The Rewards of the Harvest

‘You too go into my vineyard, and I will give you what is just.’ (Mt 20:4)

Liturgical day
Twenty-fifth Sunday in Ordinary Time (A), Sept. 24, 2017
Is 55:6-9, Ps 145, Phil 1:20-27, Mt 20:1-16

Why did you come to labor in God’s vineyard? What do you expect?

Does your life attract others to Christ’s side?

Biblical texts often call Israel “God’s vineyard.” When Israel’s kings were strong and its borders secure, the nation thrived under the care of the God whose glory filled the sky and soil. Vineyards were especially evocative as they produced wine, to “gladden their hearts” (Ps 104:15). Several biblical passages describe the grape harvest as a time of celebration. As literary symbol, a vineyard at harvest bespeaks security, abundance and the expectation of joy. It evoked feelings like those many readers today might have for Christmas.

Jesus plays on this in today’s Gospel. The vineyard owner, feeling the spirit of the season, shows unexpected generosity to his late-coming workers, giving them a full day’s wage. In its original context, the parable probably spoke to Jews about Jews. Although many had struggled to keep the faith during times of persecution, others had failed to do so. Now, as the end of time approached, Christ had drawn these lost Israelites back and promised them an equal place in the kingdom. Like the generous vineyard owner, God intended to reward at the eschaton any who labored at his son’s side, no matter how much or little they had borne “the day’s burden and the heat.” In fact, Jesus continues, these latecomers may turn out to be pivotal actors in God’s plan. “The last will be first, and the first will be last.”

By Matthew’s time, this context had changed. Gentiles now sought admission to the kingdom. The returning Jews of Jesus’ day could at least claim that God had “hired” them through their ancestral covenant. Gentiles had no such claims. They better resembled thieves clambering over the vineyard wall. Not so, says Matthew. Jesus foresaw this circumstance and left instructions to treat them as full sharers in God’s promises.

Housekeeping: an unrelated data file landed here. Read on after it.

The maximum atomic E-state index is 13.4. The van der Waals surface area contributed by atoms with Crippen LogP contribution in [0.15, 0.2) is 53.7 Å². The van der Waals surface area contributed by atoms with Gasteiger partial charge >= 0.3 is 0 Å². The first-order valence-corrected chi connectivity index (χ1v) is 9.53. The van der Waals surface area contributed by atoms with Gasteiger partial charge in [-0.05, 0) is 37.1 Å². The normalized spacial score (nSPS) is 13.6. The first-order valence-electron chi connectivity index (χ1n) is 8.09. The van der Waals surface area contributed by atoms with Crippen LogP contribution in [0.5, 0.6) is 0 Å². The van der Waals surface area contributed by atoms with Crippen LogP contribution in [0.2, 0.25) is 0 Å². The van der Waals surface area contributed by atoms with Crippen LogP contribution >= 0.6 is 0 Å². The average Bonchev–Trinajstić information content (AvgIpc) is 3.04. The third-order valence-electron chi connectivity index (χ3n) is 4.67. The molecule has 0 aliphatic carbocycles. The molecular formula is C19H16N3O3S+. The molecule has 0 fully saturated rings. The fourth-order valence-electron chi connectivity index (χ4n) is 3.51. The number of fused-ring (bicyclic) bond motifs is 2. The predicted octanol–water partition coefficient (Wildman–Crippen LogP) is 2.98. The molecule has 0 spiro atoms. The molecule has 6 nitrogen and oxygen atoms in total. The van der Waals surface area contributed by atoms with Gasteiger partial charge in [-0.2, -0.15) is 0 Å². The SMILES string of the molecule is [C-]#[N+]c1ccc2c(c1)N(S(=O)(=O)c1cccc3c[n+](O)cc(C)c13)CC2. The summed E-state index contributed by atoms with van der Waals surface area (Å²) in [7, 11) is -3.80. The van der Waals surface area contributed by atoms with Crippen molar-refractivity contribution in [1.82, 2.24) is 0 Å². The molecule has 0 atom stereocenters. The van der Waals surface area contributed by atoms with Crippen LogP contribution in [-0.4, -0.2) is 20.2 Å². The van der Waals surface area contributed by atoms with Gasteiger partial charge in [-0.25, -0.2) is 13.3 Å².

God’s ways are not our ways

God’s ways are not our ways, as Isaiah reminds us. Even among today’s Christians, there are many who have struggled to live their faith, and some express resentment toward those who have not. Some Catholics might focus on how they have struggled for justice at great cost, while others might speak of difficult adherence to challenging teachings, but such emphases resemble the complaint of the laborers who bore “the day’s burden and the heat.” They did indeed bear such burdens, but that is not what earned them their reward. The grape harvest is a time of joy. Our labor alongside Christ is its own reward, as St. Paul reminds us in the second reading. Working in God’s vineyard for any other reason is bound to disappoint. By contrast, a person who has spent even one hour laboring alongside Christ has received a matchless gift of grace.

The last shall be first. Several Christians of renown were “late hires.” St. Augustine, St. Angela of Foligno, Avery Dulles, S.J., and Dorothy Day are just a few of the people who came late to the vineyard but fashioned lives of great consequence. When they saw the joy of those working in the day’s heat, they knew their place was among such laborers. We who continue to labor at Christ’s side must keep our attention on him who is our only source of joy and our highest reward.

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